South Korean fest crucial in Asian region
HONG KONG — A number of Asian sales companies will skip Venice this year and go directly to Toronto. The combination of high costs and few films selected means the cost-benefit analysis weighs against the Lido.
Though Pusan falls smack in the middle of a supercrowded season, the South Korean fest-cum-market has developed as a crucial entry into the fast-moving Asian region. And after a couple of years trying to define its position, and perhaps casting its eye too far afield, Pusan this year appears to have regrouped and will focus more of its efforts in its own Asian backyard.
The core project market, Pusan Promotion Plan, has, for example, reacted to criticism and scaled down from 35-plus projects to 30, dropping nearly all the non-Asian contenders and creating more time for meetings.
Market organizers have reached out to Chinese companies that have films and projects and are now expecting a large number of Chinese in attendance.
That is successfully keeping up the interest of European firms, which at recent Filmart and Shanghai events have discovered growing appetites among a newly enfranchised crop of Chinese indie players. The U.K. Film Council and European Film Promotion are both expected to expand the size of their umbrella stands and increase the number of delegates. Though the Tokyo festival and market start just two weeks later, UniJapan also is returning to Pusan with a communal booth.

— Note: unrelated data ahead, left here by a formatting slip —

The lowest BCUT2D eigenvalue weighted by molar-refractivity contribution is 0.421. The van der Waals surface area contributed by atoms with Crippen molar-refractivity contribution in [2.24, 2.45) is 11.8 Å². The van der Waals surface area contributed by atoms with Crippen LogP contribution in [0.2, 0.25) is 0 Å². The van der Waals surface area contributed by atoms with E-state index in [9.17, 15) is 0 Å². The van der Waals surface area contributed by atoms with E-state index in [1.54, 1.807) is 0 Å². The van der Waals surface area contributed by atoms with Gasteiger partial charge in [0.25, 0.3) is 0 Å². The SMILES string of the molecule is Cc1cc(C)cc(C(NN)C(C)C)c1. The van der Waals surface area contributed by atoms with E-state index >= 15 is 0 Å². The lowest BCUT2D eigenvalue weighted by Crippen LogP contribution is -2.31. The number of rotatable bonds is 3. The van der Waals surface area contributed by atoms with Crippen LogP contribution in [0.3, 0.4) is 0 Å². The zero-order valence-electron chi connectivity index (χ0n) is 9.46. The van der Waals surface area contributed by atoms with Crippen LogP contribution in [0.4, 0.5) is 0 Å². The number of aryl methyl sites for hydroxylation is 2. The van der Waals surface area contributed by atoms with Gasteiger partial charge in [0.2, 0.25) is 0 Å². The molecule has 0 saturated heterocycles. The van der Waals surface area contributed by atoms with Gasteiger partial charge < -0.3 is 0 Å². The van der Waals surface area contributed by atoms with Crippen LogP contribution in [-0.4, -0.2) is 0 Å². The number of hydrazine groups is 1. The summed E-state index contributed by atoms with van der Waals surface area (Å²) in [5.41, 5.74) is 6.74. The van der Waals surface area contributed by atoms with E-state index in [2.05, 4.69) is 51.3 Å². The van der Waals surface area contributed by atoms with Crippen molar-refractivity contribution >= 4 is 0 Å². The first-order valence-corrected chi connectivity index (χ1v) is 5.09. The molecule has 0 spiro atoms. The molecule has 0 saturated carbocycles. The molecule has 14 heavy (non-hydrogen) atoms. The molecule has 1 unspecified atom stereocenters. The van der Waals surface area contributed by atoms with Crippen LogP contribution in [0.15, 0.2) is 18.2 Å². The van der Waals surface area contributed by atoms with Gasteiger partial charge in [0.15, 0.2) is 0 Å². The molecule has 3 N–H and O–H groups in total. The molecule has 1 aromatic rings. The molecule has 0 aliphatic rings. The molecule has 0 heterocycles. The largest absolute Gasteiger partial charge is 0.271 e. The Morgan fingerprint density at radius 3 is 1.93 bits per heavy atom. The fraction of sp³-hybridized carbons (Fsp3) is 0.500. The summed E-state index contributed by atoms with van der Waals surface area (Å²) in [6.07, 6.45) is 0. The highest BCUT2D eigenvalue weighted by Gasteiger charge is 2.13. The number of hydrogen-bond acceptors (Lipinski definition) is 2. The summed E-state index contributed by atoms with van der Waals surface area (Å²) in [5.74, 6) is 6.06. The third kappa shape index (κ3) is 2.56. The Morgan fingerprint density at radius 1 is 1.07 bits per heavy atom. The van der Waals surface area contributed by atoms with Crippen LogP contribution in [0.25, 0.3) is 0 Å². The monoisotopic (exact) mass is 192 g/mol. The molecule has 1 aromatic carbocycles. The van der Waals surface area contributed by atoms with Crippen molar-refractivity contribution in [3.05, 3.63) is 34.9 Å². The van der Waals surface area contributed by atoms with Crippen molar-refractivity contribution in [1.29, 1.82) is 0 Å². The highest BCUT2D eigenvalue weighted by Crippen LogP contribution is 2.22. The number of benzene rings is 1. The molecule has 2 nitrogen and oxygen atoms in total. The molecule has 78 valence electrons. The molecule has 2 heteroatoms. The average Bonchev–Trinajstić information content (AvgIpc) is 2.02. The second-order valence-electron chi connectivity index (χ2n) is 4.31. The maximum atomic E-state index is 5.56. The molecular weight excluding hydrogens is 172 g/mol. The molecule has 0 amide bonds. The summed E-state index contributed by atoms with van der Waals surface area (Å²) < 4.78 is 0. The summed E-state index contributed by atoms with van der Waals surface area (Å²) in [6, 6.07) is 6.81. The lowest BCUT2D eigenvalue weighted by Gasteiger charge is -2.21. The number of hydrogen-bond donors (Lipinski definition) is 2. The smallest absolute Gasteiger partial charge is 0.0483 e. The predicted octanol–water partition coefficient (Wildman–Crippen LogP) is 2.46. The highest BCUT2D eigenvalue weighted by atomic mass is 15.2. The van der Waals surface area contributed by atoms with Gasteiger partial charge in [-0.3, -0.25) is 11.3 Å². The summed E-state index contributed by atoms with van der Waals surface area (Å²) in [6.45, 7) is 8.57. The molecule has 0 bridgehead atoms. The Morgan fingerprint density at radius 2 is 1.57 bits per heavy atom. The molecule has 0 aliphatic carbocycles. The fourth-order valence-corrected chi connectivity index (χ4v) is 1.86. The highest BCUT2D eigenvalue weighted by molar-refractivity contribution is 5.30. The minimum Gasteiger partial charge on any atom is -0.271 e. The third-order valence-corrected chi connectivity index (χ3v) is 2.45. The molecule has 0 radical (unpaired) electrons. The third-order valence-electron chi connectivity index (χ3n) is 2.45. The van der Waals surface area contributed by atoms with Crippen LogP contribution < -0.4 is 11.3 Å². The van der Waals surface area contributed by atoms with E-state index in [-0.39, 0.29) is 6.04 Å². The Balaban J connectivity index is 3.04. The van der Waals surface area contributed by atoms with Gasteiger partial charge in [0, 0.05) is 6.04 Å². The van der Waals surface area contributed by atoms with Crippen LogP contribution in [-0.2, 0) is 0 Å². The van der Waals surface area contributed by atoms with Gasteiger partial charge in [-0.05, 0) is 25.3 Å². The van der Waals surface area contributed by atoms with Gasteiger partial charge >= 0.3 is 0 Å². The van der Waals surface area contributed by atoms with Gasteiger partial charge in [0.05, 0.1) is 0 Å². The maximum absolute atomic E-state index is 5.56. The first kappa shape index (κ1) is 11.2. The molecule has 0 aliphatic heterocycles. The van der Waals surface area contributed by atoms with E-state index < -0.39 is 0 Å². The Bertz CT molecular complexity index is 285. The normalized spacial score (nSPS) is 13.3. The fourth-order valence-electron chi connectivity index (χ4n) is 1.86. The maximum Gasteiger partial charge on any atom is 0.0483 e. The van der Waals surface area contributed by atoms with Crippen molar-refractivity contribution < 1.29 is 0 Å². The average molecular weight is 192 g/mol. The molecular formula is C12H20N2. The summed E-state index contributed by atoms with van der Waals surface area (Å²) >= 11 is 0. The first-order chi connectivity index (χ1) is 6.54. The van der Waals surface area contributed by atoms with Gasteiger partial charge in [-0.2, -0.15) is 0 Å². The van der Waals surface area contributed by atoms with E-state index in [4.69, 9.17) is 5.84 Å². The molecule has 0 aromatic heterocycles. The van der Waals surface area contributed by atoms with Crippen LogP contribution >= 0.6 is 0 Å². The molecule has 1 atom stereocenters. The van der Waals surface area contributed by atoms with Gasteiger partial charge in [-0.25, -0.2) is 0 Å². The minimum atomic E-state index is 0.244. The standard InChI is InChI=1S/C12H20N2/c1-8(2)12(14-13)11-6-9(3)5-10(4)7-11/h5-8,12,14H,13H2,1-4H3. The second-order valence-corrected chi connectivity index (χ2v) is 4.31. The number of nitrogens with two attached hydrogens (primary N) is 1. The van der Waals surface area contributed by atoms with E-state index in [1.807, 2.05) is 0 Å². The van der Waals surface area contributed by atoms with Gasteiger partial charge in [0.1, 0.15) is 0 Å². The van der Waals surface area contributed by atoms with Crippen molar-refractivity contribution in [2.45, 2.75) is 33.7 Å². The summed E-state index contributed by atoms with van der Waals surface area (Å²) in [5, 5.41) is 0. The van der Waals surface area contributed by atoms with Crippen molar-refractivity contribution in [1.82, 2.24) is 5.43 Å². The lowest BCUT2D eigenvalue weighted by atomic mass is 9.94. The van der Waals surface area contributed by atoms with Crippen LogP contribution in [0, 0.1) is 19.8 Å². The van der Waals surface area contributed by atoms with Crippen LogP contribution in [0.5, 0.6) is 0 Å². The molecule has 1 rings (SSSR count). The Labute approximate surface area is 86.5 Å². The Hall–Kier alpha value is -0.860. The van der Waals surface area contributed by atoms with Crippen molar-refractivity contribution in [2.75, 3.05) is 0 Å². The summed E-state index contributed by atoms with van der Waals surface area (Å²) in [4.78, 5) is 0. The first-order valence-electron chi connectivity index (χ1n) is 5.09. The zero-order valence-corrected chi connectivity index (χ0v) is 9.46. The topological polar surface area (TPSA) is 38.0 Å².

(New, slightly earlier dates also eliminate the overlap with Mipcom and may attract more long-distance travelers — and Pusan will be more generous with hospitality for these folks by covering more of their expenses or providing more hotel nights, etc.)
Fest organizers have been stung by criticism of the market facilities (at first, the beyond-slow glass elevators in packed hotels inspired jokes but later became a source of annoyance and frustration) and ticketing shortages. They’ve dealt with the former by shifting the whole of the market to the bottom four floors of the newer Sea Cloud Hotel, which also is closer to the Paradise Hotel, where the PPP remains.
Festival and market screenings also will put greater emphasis on Asian films, and there is a promise, too, of more room for the most recent commercial Korean films in mart or festival sidebars. That could help reverse the recent Korean export downtrend and return the fest to its successful roots — after all, it was the Pusan fest that had so much to do with Korean film’s meteoric rise in the first place.
When: Oct. 2-10
Where: Busan, South Korea